By month five, your developing baby’s inner ear is functioning, meaning he’s able to hear your voice and react to sounds outside the womb. Help provide the nutrition he needs for his developing senses and growing body with certain key foods.
What sounds can your developing baby hear?
Some very exciting developmental milestones are reached between weeks 19 to 22 of your pregnancy. Your developing baby is starting to react to sounds from the outside world, as his inner ear or cochlear, begins to function, and he can now hear you, his mom.
You might not think it, but it’s a noisy world for your developing baby, with vibrations from your voice, your heartbeat, blood rushing around and your stomach rumbling. If your developing baby hears an unexpected noise outside of you, he may react by blinking and remaining motionless for a moment, while his heart might also beat slower.
New Symptoms You’ll Experience During Your 5th Month of Pregnancy
Even between months 4 and 5, you’ll start experiencing new symptoms during your pregnancy. Along with the typical symptoms, here are just a few new things you may notice:
- Increased heart rate to get blood to your baby
- Belly button may extrude from your stomach
- Back pain as the baby gets larger
- Gas and Heartburn
- Absent mindedness
Use sound to bond with your developing baby
We don’t know if your developing baby remember the sounds they hear inside of you, but some parents believe singing or playing classical music while you’re pregnant will help soothe your developing baby. So feel free to choose something gentle for the two of you to listen to together.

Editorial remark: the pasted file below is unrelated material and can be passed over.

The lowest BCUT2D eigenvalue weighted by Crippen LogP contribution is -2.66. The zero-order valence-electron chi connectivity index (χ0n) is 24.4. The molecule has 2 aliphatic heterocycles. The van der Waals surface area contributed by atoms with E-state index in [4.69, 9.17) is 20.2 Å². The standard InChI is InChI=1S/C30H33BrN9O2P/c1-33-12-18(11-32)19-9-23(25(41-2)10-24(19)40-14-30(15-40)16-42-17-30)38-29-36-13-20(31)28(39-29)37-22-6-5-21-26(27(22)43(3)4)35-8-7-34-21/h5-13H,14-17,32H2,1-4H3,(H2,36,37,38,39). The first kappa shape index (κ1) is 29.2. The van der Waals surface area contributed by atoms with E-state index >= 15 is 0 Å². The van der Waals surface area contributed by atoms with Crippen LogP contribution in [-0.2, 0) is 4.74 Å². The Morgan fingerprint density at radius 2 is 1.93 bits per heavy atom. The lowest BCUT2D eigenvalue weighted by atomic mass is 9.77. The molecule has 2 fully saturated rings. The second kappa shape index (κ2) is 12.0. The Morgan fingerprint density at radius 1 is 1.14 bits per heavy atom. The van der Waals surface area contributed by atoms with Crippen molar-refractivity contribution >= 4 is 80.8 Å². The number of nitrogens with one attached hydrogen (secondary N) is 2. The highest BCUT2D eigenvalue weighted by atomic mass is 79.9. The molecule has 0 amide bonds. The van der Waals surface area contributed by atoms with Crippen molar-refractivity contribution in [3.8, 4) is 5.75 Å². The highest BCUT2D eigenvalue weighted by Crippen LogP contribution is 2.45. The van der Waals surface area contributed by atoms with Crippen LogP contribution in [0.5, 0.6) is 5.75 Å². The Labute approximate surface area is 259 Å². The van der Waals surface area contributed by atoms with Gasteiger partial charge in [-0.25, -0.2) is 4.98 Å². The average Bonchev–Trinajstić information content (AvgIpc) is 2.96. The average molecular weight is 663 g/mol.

And while you’re soothing his world, take time out for yourself to relax – even if it’s only for a few moments each day. Your body needs more rest during pregnancy so sit somewhere comfortable, take some deep, slow breaths, and listen to some peaceful music. Then, just relax – you’re doing something that’s good for you, and for your developing baby too!
Good nutrition is one of the keys to sensory development. You can help support your developing baby’s growing brain and body by providing all the nutrition he needs for his development. Aim to have at least four servings each week of food that is high in DHA (an omega-3 fat), such as salmon or sardines. If you don’t eat fish, you can get omega-3 fats from foods like flaxseed, walnuts, dark leafy green vegetables, squash, canola oil, broccoli, cauliflower and papaya1.
At this stage of rapid fetal growth, it’s recommended that moms should also be taking a prenatal multivitamin to make sure they are also getting enough of those essential nutrients like vitamin D and folic acid2. Prenatal vitamins are available at most pharmacies, but ask your obstetrician or gynecologist if they can recommend a brand for you.
Your developing baby is expanding his skill sets too
Hearing isn’t the only ability that your developing baby is working on during weeks 19 to 22 of your pregnancy. Your developing baby is even starting to practice his breathing, which is why you may notice he’s having hiccups from time to time. You’ll start to feel your developing baby move, as a “flutter” or a “quickening’’, in your womb. He’s practicing his breathing technique and you’re feeling those tiny hiccups! He’s also learnt to suck his thumb and his ability to move is becoming smoother and more coordinated.
By now your developing baby has grown dramatically, and is between 10 to 12 inches long (25 to 30 centimeters) and weighs more than one pound (around half a kilogram). He’s keen to show off his growth and will start to move in the following weeks of the sixth month of your pregnancy. To find out how your developing baby makes his presence known through movements, read on in pregnancy stages: month 6.
Did you know that your developing baby’s visual development already began in the previous month? You can track how far you and your developing baby have come in pregnancy stages: month 4.
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2American College of Obstetricians and Gynecologists. FAQ001 Nutrition during pregnancy. Downloaded from http://www.acog.org/-/media/For-Patients/faq001.pdf?dmc=1&ts=20151020T09.... Accessed on October 2015.